Charlie Brinken Newili Wadey Aboriginal artist
Charlie Brinken (Newili) is an aboriginal artist from Wadeye (Port Keats) who painted in the 1960s and 1970s. He is best know for his bark paintings of churinga-like designs and ceremonial scenes.
If you have a bark painting by this artist I would love to hear from you. If you would like to get your bark painting valued or sell
Biography of Charlie Brinken Newili
Charlie was born around 1910 and spoke Murrinh – Thebin language. Very little is available about this amazing artist. He was the guardian of the Ma-Yawa Wangga ceremony. This ceremony is the main Wadeye ceremony for making boys into men by circumcising them. Charlie Brinken was custodian and singer of this custom.
The songs Charlie sung during circumcision is the same as those sung in the mortuary rites. The reference to death is appropriate because in this context an initiates childhood self dies and is reborn as a man. The expression of grief during this ceremony, particularly from the mothers, is as dramatic and heartfelt.
1n 1935 a catholic mission station established at Wadeye. A visiting anthropologist W. Stanner started a long study on aboriginal beliefs. There is little doubt that Charlie would have been one of the people Stanner collected information from. In the early 1950s, the mission encouraged local artists to paint on bark. Charlie now being in his prime and full of ceremonial knowledge became one of the main regular artists.
Charlie painted sporadically for a period of around 10 years until his death in 1965
Early Port Keats paintings by Charlie Brinken are on oval pieces of bark and reflect the incised designs on churinga. His linework was extremely precise and in many ways similar to an early central desert artist like Kaapa. He often painted churinga designs and surrounded them with more literal imagery.
Design elements relate to those found in western desert paintings. The sets of concentric circles reflect the connections between the coastal peoples to the desert group. Traditional aboriginal oral history also reflects that Brinken’s clan was once from the desert.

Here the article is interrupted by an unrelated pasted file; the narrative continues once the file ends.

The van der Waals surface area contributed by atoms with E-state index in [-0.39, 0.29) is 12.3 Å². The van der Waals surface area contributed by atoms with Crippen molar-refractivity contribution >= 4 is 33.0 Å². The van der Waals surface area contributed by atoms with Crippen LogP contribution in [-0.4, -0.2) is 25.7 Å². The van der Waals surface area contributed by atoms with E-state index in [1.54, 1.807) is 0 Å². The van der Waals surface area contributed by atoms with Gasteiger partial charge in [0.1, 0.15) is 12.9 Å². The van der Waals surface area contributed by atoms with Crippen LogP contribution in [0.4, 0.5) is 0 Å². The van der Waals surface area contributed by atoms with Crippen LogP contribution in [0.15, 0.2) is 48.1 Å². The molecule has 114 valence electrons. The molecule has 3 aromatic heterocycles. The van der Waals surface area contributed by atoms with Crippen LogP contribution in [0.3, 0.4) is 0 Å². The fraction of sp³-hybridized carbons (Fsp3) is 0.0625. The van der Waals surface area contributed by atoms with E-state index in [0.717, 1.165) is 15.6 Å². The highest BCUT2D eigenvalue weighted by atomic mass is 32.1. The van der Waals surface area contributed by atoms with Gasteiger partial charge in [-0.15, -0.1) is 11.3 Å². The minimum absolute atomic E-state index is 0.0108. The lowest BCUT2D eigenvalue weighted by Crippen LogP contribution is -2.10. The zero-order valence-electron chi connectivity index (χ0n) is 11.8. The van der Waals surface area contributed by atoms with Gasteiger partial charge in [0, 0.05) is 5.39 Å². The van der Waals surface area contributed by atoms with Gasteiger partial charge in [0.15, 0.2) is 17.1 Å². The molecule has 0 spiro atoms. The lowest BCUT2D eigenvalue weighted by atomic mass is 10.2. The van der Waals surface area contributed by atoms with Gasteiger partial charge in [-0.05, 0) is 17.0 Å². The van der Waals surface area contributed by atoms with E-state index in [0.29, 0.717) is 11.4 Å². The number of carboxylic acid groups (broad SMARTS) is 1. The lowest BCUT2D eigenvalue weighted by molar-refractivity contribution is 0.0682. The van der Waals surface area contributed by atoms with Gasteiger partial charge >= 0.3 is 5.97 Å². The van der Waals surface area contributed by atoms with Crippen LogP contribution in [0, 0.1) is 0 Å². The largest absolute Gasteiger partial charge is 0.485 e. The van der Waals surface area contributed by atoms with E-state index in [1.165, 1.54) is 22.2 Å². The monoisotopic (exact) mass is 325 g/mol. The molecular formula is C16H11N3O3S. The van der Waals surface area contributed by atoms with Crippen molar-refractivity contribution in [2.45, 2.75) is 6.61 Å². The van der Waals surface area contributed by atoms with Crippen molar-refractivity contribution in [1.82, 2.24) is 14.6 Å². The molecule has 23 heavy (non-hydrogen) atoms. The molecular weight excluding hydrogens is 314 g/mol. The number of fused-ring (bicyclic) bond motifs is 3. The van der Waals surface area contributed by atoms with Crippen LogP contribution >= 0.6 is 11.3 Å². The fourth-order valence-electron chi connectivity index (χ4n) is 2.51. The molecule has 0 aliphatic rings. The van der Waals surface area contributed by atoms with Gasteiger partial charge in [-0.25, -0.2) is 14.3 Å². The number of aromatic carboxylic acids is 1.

These early churinga-like paintings are collectible. Unfortunately compared to early Papunya paintings by artists like Anatjari or Mick Namarari they have far less value. This is despite the similarities in design found on the barks from Port Keats those on board in Papunya. Unlike Papunya barks painted at Port Keats often painted 10 or twenty years earlier did not lead to an art movement. Galleries and collectors often overlook their importance in relation to aboriginal art history.
Charlie Brinken Newili also later painted many literal depictions of the circumcision ceremony. This was a ceremony he was in charge of and would have given him great indigenous status. These barks depict the musicians and dancers along with the important totemic animals and aspects of mythology
Newili is sometimes spelled Newihli
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Charlie Brinken artwork Images
The following images are of the Artwork of Charlie Brinken Newili. It is not a complete list of his works. They do however give a good idea of the style and above all the variety of this Aboriginal Artist.